Jeremy Marshall is an acupuncturist, Tai chi & Qi Gong teacher. He is passionate about making the world a better place.

''When I grew up in Bedfordshire our house was close to an ancient woodland. I spent a lot of time in those woods. Walking the dog, making shelters, camping and generally messing around in all weathers and all seasons. On reflection my love of woods, trees and nature comes from this close and constant experience of getting to know every inch of those woods. Being in those woods was also, I realise now, my first experience of meditation. The stillness, peace and beauty of simply being in those woods is part of me and this is why I am compelled to be part of the Chinese Medicine Forestry Trust. To make a difference by preserving woodland, increasing tree cover and promoting biodiversity to counter the effects of climate change.''

Trees and Wellbeing

Planting trees not only helps the environment but it also helps us too. We are part of the natural world, and since industrialization, humanity has arguably forgotten we actually depend upon our environment for our very survival.

Walking through an ancient forest, with its oaks and ashes dappling the earth with sunlight, the wind rustling through the leaves while the birds and insects go about their business, fills our senses with a richness that cannot be found elsewhere. Many of us know the deep feeling of calm and wellbeing that our woodlands give to us, and this experience helps remind us we are very much part of the natural world.

This feeling of wellbeing is another major reason to invest time and effort in planting trees and cannot be underestimated. There is much evidence to support this profound effect on our mental wellbeing.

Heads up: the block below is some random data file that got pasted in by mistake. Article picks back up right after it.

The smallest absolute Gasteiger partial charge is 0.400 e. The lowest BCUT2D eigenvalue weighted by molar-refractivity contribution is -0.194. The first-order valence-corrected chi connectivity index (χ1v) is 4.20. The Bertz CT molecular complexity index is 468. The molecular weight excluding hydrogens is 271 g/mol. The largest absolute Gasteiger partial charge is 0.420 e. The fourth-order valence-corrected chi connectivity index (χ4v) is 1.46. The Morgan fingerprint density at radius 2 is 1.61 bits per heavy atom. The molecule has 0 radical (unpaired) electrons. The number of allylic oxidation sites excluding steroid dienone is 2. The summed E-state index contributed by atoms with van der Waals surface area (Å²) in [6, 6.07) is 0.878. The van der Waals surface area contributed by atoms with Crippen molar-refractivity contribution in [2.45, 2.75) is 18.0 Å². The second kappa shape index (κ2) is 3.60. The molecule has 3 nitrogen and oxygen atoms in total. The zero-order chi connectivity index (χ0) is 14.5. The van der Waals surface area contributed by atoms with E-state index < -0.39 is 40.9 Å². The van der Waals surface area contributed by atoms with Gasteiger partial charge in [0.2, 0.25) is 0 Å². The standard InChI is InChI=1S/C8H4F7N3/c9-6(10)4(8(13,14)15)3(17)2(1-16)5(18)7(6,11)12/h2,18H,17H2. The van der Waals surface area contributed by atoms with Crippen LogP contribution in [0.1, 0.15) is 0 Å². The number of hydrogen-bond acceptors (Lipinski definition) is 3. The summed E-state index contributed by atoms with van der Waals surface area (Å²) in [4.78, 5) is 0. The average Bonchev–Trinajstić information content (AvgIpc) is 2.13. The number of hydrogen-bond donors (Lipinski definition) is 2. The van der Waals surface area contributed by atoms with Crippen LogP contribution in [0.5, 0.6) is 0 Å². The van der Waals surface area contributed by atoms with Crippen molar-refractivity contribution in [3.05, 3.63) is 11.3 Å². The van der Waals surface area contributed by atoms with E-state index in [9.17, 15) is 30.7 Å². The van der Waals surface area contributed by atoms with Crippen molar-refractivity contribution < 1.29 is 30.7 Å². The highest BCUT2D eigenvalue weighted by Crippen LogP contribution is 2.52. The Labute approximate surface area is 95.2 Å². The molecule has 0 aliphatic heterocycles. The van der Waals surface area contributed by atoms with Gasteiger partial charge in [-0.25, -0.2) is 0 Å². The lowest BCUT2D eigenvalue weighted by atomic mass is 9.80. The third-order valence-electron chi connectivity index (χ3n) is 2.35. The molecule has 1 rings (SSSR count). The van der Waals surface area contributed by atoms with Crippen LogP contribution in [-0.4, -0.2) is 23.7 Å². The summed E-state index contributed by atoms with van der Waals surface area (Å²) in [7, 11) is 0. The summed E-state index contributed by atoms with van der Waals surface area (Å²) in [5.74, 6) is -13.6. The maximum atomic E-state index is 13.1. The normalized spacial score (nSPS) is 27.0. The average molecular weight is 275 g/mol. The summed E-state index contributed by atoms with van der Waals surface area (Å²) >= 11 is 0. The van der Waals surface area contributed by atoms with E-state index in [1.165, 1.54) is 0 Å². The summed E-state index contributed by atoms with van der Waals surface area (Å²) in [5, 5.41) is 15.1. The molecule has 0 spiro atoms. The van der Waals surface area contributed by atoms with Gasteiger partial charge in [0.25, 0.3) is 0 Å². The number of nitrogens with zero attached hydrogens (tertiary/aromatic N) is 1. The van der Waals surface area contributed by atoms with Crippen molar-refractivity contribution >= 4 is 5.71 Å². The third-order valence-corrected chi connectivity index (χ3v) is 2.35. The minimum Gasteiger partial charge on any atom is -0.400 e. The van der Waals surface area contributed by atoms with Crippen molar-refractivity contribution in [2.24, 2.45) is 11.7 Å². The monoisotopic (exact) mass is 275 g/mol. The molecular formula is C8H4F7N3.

To quote our very own Peter Deadman;

“In Japan, mindfully strolling through woodland, absorbing the smells, sounds and sights, is known as shinrin-yoku or forest bathing. When researchers took groups of volunteers to either urban or forest environments, they found that walking in the woods significantly lowered stress levels (reducing cortisol, pulse rate, blood pressure and sympathetic nervous system activity) compared to walking in the city. Another Japanese study of over three thousand senior citizens found that they were more likely to live longer simply by having parks or tree-lined streets that they could walk in, near their homes.” Live well live long p.314

Contact with trees therefore has a significant benefit to human health and wellbeing, which is another reason why the Chinese Medicine Forestry Trust chose to support Tree planting as a course of action.

In essence contact with trees help to counter the stressful state we experience in our modern lives, that is partly caused by the effects of climate change.

Increasing the amount of woodlands and green areas in our cities has to be a priority for governments, associations and individuals a like. According to the Woodland Trust the UK currently only has 13% woodland cover versus 37% in the EU, so planting trees today will help to make our world a better place on so many levels, whether it be to carbon capture, protect and increase biodiversity or to improve our mental health.

Jeremy Marshall

Donate now to plant trees all over the world